Daily Archives: January 22, 2013
Fellowship appoints Cal alumna to state legislature (Daily Cal)
Barn owls in our urban Bay Area (Golden Gate Birder)
UC Berkeley School of Journalism graduate passes away (Daily Cal)
Ex-BUSD Superintendent to join Alameda County Medical Center (GNW)
Lower Sproul redevelopment construction continues (Daily Cal)
Annie’s recalls frozen pizza because of possible metal fragments (Tribune)
Berkeley to honor disability rights activist Shira Leeder (Daily Cal)
Elmwood Victorian once a governor’s home (SF Chronicle)
Cal looks to rebound in Salt Lake City Thursday (Cal Bears)
Berkeley resident is editor by day, dancer by night (UC Berkeley NewsCenter)
NOODLES ON SHATTUCK A new noodle shop, Toss Noodle Bar, is coming to 2272 Shattuck Ave. Pin Toh, a Vietnamese and Thai restaurant, appears to have closed. According to reviews on Yelp, the shop was closed as of late December 2012. The state Department of Alcoholic Beverage Control (ABC) received an application in December for an on-sale beer and wine license, which is pending. [Hat tip: Downtown Berkeley Association] … Continue reading »
If you’ve been keeping score at home, it should be obvious by now that yours truly isn’t much of a western enthusiast. Since I began writing for Berkeleyside three years ago, I’ve penned precisely one column about this most American of film genres – and that concerned a rather non-traditional example of the style.
There’s one subset of the oater, however, that I’ve always found completely irresistible: the Eurowestern. During the 1960s and ‘70s, well over 500 Old West adventures were produced on the continent. Most of these films were Italian — hence the mildly pejorative descriptor ‘spaghetti western’ – but plenty of other countries also got into the act, including West Germany, Yugoslavia, Britain, and France.
Italy, however, was responsible for the vast majority of Eurowesterns, and it’s Italy that’s the focus of Pacific Film Archive’s current series, ‘The Hills Run Red: Italian Westerns, Leone, and Beyond’. As the series’ title suggests, director Sergio Leone remains the name most of us associate with the genre. Indeed, his reputation is well deserved — there are few films that equal The Good, The Bad, and The Ugly and Once Upon a Time in the West – but he was hardly alone. … Continue reading »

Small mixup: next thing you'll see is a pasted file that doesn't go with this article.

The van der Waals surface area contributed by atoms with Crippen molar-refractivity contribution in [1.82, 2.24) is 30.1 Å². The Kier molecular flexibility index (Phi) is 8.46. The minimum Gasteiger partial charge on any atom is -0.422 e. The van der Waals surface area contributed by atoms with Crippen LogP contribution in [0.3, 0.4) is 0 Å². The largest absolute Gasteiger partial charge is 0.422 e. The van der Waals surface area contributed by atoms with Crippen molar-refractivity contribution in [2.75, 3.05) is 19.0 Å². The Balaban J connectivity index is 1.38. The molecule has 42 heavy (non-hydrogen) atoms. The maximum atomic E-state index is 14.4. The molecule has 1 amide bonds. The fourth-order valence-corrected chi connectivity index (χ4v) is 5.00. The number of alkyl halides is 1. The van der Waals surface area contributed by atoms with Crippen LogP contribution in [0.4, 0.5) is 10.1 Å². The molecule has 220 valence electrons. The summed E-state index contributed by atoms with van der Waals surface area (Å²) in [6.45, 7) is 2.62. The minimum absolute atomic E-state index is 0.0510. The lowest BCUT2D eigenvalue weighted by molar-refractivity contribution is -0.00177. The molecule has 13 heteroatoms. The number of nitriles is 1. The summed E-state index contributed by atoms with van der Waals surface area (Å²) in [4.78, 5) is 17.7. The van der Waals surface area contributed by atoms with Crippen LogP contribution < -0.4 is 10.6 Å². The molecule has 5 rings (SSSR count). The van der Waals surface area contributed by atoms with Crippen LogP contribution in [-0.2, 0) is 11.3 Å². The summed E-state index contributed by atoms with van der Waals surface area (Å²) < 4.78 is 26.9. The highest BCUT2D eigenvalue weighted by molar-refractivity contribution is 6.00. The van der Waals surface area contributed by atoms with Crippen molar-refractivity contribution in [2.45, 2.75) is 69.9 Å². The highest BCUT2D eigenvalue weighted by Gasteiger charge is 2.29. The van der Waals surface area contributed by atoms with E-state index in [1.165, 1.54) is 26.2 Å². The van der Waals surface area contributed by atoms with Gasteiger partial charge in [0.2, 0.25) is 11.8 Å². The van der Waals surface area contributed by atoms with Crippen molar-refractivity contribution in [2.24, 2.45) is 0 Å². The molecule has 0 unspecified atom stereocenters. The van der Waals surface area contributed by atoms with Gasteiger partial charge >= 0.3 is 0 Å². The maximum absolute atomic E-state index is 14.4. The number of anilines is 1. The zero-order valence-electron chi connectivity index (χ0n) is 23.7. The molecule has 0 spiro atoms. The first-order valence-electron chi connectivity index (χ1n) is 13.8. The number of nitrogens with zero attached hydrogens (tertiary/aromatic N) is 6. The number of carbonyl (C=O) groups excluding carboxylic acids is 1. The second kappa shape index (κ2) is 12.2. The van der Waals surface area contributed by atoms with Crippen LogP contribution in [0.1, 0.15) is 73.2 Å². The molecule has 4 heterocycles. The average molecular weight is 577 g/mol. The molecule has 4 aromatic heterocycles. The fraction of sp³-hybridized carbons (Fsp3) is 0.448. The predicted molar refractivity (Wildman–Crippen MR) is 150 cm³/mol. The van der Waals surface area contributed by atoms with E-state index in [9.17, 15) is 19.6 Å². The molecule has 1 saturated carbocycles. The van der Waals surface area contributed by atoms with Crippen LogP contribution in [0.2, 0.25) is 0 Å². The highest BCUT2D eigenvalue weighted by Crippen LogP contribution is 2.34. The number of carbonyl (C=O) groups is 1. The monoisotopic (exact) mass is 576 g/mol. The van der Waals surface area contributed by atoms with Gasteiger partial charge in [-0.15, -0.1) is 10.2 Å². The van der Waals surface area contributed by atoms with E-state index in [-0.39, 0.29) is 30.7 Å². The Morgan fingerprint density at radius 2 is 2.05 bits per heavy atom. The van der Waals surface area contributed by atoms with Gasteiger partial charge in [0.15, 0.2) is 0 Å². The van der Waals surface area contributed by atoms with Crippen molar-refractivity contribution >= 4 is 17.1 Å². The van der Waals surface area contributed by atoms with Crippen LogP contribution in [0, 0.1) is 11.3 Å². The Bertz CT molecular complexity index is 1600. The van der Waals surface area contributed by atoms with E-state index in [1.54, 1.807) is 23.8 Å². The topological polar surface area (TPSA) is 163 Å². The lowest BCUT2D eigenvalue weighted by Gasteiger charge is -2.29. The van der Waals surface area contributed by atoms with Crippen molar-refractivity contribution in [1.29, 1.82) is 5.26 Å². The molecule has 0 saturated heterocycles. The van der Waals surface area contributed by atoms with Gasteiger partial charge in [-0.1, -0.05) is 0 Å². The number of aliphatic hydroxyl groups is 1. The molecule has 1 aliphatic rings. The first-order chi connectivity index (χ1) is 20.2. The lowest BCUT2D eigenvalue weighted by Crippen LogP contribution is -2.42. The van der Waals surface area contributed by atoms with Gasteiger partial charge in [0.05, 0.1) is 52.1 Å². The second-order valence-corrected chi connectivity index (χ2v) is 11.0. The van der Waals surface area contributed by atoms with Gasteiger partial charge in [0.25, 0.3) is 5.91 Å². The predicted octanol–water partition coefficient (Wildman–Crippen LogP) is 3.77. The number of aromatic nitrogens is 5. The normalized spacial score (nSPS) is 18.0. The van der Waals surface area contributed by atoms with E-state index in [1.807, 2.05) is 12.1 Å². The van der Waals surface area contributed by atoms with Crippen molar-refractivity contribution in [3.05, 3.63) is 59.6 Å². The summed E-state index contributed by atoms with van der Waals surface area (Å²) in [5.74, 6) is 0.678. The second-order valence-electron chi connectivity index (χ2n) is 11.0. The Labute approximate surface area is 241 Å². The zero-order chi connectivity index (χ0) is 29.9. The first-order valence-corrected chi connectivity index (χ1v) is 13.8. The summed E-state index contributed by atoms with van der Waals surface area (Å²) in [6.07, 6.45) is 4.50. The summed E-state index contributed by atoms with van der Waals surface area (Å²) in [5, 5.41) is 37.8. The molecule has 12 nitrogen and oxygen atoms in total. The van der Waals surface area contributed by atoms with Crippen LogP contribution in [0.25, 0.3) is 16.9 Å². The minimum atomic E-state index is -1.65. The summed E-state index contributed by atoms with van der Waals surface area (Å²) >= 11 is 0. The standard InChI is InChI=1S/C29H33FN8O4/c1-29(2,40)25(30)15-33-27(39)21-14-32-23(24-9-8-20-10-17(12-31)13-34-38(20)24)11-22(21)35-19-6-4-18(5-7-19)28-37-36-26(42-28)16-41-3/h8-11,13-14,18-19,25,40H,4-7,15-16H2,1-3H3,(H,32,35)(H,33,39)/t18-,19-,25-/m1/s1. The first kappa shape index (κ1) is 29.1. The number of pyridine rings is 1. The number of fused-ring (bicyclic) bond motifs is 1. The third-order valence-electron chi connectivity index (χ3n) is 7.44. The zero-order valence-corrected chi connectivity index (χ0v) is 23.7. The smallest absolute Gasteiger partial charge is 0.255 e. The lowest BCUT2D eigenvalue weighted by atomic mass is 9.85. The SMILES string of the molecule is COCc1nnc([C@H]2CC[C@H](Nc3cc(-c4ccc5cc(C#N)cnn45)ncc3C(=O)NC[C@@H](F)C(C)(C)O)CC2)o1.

Update, 9:10 p.m.: Les Blank was able to attend the City Council meeting and heard the proclamation that was made about him. He was accompanied by his son Harrod Blank and many friends showed up to support him. Berkeleyside’s Emilie Raguso was at the meeting and posted the photo below to Twitter and on our Facebook page (where there’s also video of Harrod Blank addressing the Council.)
Original story: “Les Blank is one of the best documentary filmmakers in America,” says Susan Wengraf, councilwoman for district 6 in Berkeley, who plans to present Blank with a proclamation at tonight’s meeting of the City Council.
Blank, who has lived in Berkeley for 35 years, and whose company Flower Films, is based in El Cerrito, may not be able to attend the meeting at which he will be honored, however, as he is very ill. (On Monday, Blank’s son Harrod told friends he hoped his father would be there.)
Wengraf, who has know the filmmaker for nearly 40 years, says she is crossing her fingers Blank will be there, but she takes comfort from the fact that an informal proclamation was made at a recent screening of clips of Blank’s films. Many of his friends were there and Blank answered questions from the audience. “Harrod said it made him very happy and lifted his spirits,” Wengraf says. … Continue reading »
It felt like all of Berkeley was represented at yesterday morning’s Martin Luther King breakfast celebration down by the bay.
They came from seminaries and temples, political groups, law enforcement, schools, neighborhood associations and government departments — our assemblywoman, mayor, and chief of police were there, as were many church and community leaders, councilmembers, teachers, students, business men and women, and children. (Watch the slideshow of photographs, above, by Nancy Rubin.)
On a crisp winter morning, nearly 400 local people gathered to mark Martin Luther King Day, to share breakfast and to watch together live-streaming of the inauguration of the 44th President of the United States. … Continue reading »
I’ve always thought of Turkish coffee as a special-occasion sort of drink. It’s not just coffee: it’s extra-rich coffee that’s often spiced, sweetened and presented in pretty little mugs.
Then there’s the way Turkish coffee is prepared. The coffee beans are ground into a very fine powder, then brewed filter-free using ornate metal pots made just for the process. Finally, the water nearly bubbles over the edge before the scrumptious concoction is ready.
Having only had it at friends’ houses and Turkish restaurants, I admit I may not have a grasp of authentic Turkish coffee. But the versions I’ve tasted have been distinct and delicious enough to remember with fondness and a craving for more. Not surprisingly, the brew has also often left me daydreaming of its rebirth as a dessert.
So I finally created these candy-like cookies in its honor. … Continue reading »